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Edinburgh is currently my favourite city in the country. I absolutely adore the place. :)

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For a tribute to the chippies of Embra, check

Nice to see Alan Hutton keeping busy.

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I just don't get it, Scottish Independence. What will it achieve? Will it be total? Can't really see how that can happen, they will surely have to join the EU, and as a condition of membership the Euro, which begs two questions really.

  1. What is the point in swapping one government for another, neither of which is Scottish?
  2. Who in their right mind in 2014 would vote to say, yeah lets join the Euro?

I think the English people saying why don't they get a say are missing the point of independence though, we don't get a say because it's not us that wants to leave, it really doesn't, shouldn't and won't ever work like that.

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I just don't get it, Scottish Independence. What will it achieve? Will it be total? Can't really see how that can happen, they will surely have to join the EU, and as a condition of membership the Euro, which begs two questions really.

  1. What is the point in swapping one government for another, neither of which is Scottish?

  2. Who in their right mind in 2014 would vote to say, yeah lets join the Euro?

I think the English people saying why don't they get a say are missing the point of independence though, we don't get a say because it's not us that wants to leave, it really doesn't, shouldn't and won't ever work like that.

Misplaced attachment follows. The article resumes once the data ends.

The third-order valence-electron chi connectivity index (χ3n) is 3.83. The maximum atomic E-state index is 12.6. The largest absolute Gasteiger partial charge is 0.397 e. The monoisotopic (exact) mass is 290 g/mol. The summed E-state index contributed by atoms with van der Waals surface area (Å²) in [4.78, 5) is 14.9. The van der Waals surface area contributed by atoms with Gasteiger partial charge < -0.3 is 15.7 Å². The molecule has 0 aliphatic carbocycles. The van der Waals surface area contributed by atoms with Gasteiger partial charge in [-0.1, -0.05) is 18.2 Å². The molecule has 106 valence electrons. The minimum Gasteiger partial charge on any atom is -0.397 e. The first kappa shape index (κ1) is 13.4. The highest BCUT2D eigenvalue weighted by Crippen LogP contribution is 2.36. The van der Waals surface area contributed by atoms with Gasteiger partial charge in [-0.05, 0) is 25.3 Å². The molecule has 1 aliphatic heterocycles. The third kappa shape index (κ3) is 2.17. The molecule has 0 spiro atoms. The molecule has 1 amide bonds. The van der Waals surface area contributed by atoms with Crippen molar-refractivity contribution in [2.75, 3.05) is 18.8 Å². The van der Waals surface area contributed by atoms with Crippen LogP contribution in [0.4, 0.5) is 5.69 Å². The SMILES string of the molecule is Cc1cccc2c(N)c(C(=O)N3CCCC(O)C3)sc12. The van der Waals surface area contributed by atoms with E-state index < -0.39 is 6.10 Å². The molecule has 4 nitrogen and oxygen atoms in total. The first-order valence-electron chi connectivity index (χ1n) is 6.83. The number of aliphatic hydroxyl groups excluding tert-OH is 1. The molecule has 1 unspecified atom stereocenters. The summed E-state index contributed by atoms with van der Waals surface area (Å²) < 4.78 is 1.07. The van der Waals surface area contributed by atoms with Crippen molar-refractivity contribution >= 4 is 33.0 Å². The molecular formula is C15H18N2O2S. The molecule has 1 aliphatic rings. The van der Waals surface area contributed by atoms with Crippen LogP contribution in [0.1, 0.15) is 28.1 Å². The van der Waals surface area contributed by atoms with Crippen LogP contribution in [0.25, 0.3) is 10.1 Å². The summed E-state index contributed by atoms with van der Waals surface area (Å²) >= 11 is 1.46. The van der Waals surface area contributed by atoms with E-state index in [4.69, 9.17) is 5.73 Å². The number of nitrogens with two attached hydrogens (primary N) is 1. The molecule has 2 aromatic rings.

Nicola Sturgeon, being interviewed on the BBC has clearly stated that Scotland will retain Sterling post independence while gaining full fiscal powers.

(From the Yes campaign's Facebook page)

Which looks like relying on England's central bank and its monetary policy. I'm not sure they've thought this through.

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Edinburgh is currently my favourite city in the country. I absolutely adore the place. :)

The poor buggers and that bloody tram fiasco. Proof alone that Scotland is not ready for independance.

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The poor buggers and that bloody tram fiasco.

Don't get me started on that. I'll be here all night.

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(From the Yes campaign's Facebook page)

Which looks like relying on England's central bank and its monetary policy. I'm not sure they've thought this through.

erm... that is just... not independence. Who controls the money controls the country.